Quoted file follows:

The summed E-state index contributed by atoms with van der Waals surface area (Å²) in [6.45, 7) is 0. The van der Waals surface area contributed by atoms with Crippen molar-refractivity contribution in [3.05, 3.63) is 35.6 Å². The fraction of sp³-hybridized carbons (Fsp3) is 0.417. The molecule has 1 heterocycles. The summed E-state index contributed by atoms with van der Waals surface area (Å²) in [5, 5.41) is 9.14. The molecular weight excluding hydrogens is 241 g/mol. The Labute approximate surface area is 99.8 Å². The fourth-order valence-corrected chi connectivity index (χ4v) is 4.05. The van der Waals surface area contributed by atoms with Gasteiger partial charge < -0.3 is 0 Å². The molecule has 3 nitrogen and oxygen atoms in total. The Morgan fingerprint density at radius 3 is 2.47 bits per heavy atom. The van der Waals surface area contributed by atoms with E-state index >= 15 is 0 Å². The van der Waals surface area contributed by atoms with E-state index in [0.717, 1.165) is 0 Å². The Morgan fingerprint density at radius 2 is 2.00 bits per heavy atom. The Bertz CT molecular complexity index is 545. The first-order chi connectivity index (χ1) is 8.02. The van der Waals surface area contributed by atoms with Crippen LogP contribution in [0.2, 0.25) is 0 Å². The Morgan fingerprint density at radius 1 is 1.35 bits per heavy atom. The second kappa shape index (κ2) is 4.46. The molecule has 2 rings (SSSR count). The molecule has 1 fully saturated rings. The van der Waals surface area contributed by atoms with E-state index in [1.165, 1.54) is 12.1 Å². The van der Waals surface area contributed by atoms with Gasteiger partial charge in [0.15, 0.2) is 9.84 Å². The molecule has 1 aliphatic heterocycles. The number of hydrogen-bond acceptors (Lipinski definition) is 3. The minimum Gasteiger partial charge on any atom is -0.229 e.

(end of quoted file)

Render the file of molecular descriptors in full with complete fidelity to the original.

The summed E-state index contributed by atoms with van der Waals surface area (Å²) in [6.45, 7) is 0. The van der Waals surface area contributed by atoms with Crippen molar-refractivity contribution in [3.05, 3.63) is 35.6 Å². The fraction of sp³-hybridized carbons (Fsp3) is 0.417. The molecule has 1 heterocycles. The summed E-state index contributed by atoms with van der Waals surface area (Å²) in [5, 5.41) is 9.14. The molecular weight excluding hydrogens is 241 g/mol. The Labute approximate surface area is 99.8 Å². The fourth-order valence-corrected chi connectivity index (χ4v) is 4.05. The van der Waals surface area contributed by atoms with Gasteiger partial charge < -0.3 is 0 Å². The molecule has 3 nitrogen and oxygen atoms in total. The Morgan fingerprint density at radius 3 is 2.47 bits per heavy atom. The van der Waals surface area contributed by atoms with E-state index >= 15 is 0 Å². The van der Waals surface area contributed by atoms with E-state index in [0.717, 1.165) is 0 Å². The Morgan fingerprint density at radius 2 is 2.00 bits per heavy atom. The Bertz CT molecular complexity index is 545. The first-order chi connectivity index (χ1) is 8.02. The van der Waals surface area contributed by atoms with Crippen LogP contribution in [0.2, 0.25) is 0 Å². The Morgan fingerprint density at radius 1 is 1.35 bits per heavy atom. The second kappa shape index (κ2) is 4.46. The molecule has 2 rings (SSSR count). The molecule has 1 fully saturated rings. The van der Waals surface area contributed by atoms with E-state index in [1.165, 1.54) is 12.1 Å². The van der Waals surface area contributed by atoms with Gasteiger partial charge in [0.15, 0.2) is 9.84 Å². The molecule has 1 aliphatic heterocycles. The number of hydrogen-bond acceptors (Lipinski definition) is 3. The minimum Gasteiger partial charge on any atom is -0.229 e.